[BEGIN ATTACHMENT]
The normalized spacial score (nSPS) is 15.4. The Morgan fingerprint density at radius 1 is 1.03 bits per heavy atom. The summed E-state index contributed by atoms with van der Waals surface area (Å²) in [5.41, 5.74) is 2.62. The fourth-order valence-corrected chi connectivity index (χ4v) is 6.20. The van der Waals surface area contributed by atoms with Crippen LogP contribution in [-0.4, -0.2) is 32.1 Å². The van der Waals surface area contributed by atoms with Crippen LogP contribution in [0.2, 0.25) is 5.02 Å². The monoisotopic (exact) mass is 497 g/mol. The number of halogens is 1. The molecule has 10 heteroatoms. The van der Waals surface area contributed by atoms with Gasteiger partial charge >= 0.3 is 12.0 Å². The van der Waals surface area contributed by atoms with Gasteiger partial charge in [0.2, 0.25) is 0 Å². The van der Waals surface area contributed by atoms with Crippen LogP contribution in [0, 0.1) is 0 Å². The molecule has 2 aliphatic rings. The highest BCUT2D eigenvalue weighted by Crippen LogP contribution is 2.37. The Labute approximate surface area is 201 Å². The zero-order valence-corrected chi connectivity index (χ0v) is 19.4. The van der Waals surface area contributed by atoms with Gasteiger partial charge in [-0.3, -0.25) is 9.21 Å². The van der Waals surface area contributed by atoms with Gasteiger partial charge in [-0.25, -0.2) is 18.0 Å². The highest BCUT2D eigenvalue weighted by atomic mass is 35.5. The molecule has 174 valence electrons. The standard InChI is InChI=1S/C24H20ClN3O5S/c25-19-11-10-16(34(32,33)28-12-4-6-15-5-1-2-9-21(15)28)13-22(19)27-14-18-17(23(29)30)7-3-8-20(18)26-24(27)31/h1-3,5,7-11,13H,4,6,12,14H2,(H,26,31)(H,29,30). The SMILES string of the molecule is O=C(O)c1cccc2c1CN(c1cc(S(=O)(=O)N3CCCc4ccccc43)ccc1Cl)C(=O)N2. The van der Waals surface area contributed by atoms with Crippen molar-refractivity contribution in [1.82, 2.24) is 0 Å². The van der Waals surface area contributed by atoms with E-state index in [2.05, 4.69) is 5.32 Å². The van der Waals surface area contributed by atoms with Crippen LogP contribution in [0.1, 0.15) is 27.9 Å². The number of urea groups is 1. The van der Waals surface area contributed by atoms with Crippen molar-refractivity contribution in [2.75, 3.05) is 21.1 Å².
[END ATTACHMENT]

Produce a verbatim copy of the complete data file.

The normalized spacial score (nSPS) is 15.4. The Morgan fingerprint density at radius 1 is 1.03 bits per heavy atom. The summed E-state index contributed by atoms with van der Waals surface area (Å²) in [5.41, 5.74) is 2.62. The fourth-order valence-corrected chi connectivity index (χ4v) is 6.20. The van der Waals surface area contributed by atoms with Crippen LogP contribution in [-0.4, -0.2) is 32.1 Å². The van der Waals surface area contributed by atoms with Crippen LogP contribution in [0.2, 0.25) is 5.02 Å². The monoisotopic (exact) mass is 497 g/mol. The number of halogens is 1. The molecule has 10 heteroatoms. The van der Waals surface area contributed by atoms with Gasteiger partial charge >= 0.3 is 12.0 Å². The van der Waals surface area contributed by atoms with Gasteiger partial charge in [0.2, 0.25) is 0 Å². The van der Waals surface area contributed by atoms with Crippen LogP contribution in [0, 0.1) is 0 Å². The molecule has 2 aliphatic rings. The highest BCUT2D eigenvalue weighted by Crippen LogP contribution is 2.37. The Labute approximate surface area is 201 Å². The zero-order valence-corrected chi connectivity index (χ0v) is 19.4. The van der Waals surface area contributed by atoms with Gasteiger partial charge in [-0.3, -0.25) is 9.21 Å². The van der Waals surface area contributed by atoms with Gasteiger partial charge in [-0.25, -0.2) is 18.0 Å². The highest BCUT2D eigenvalue weighted by atomic mass is 35.5. The molecule has 174 valence electrons. The standard InChI is InChI=1S/C24H20ClN3O5S/c25-19-11-10-16(34(32,33)28-12-4-6-15-5-1-2-9-21(15)28)13-22(19)27-14-18-17(23(29)30)7-3-8-20(18)26-24(27)31/h1-3,5,7-11,13H,4,6,12,14H2,(H,26,31)(H,29,30). The SMILES string of the molecule is O=C(O)c1cccc2c1CN(c1cc(S(=O)(=O)N3CCCc4ccccc43)ccc1Cl)C(=O)N2. The van der Waals surface area contributed by atoms with Crippen molar-refractivity contribution in [1.82, 2.24) is 0 Å². The van der Waals surface area contributed by atoms with E-state index in [2.05, 4.69) is 5.32 Å². The van der Waals surface area contributed by atoms with Crippen LogP contribution in [0.1, 0.15) is 27.9 Å². The number of urea groups is 1. The van der Waals surface area contributed by atoms with Crippen molar-refractivity contribution in [2.75, 3.05) is 21.1 Å².